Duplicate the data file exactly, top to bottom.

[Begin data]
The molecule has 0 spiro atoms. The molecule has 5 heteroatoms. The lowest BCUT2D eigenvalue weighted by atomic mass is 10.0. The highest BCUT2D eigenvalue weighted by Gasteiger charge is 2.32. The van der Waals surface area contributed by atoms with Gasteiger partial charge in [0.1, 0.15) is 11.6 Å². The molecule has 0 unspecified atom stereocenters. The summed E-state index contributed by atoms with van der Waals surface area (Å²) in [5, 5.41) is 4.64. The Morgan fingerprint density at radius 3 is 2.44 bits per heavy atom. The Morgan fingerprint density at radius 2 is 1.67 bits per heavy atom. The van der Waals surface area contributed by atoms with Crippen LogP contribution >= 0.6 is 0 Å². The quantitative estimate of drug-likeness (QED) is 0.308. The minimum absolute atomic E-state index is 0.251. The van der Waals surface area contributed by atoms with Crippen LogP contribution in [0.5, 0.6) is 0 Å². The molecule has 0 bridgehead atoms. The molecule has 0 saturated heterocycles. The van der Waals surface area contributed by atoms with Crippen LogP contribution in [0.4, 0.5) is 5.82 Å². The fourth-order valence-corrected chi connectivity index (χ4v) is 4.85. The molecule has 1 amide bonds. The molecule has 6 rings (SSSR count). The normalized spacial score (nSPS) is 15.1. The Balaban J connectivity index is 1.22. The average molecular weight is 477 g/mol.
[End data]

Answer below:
The molecule has 0 spiro atoms. The molecule has 5 heteroatoms. The lowest BCUT2D eigenvalue weighted by atomic mass is 10.0. The highest BCUT2D eigenvalue weighted by Gasteiger charge is 2.32. The van der Waals surface area contributed by atoms with Gasteiger partial charge in [0.1, 0.15) is 11.6 Å². The molecule has 0 unspecified atom stereocenters. The summed E-state index contributed by atoms with van der Waals surface area (Å²) in [5, 5.41) is 4.64. The Morgan fingerprint density at radius 3 is 2.44 bits per heavy atom. The Morgan fingerprint density at radius 2 is 1.67 bits per heavy atom. The van der Waals surface area contributed by atoms with Crippen LogP contribution >= 0.6 is 0 Å². The quantitative estimate of drug-likeness (QED) is 0.308. The minimum absolute atomic E-state index is 0.251. The van der Waals surface area contributed by atoms with Crippen LogP contribution in [0.5, 0.6) is 0 Å². The molecule has 0 bridgehead atoms. The molecule has 0 saturated heterocycles. The van der Waals surface area contributed by atoms with Crippen LogP contribution in [0.4, 0.5) is 5.82 Å². The fourth-order valence-corrected chi connectivity index (χ4v) is 4.85. The molecule has 1 amide bonds. The molecule has 6 rings (SSSR count). The normalized spacial score (nSPS) is 15.1. The Balaban J connectivity index is 1.22. The average molecular weight is 477 g/mol.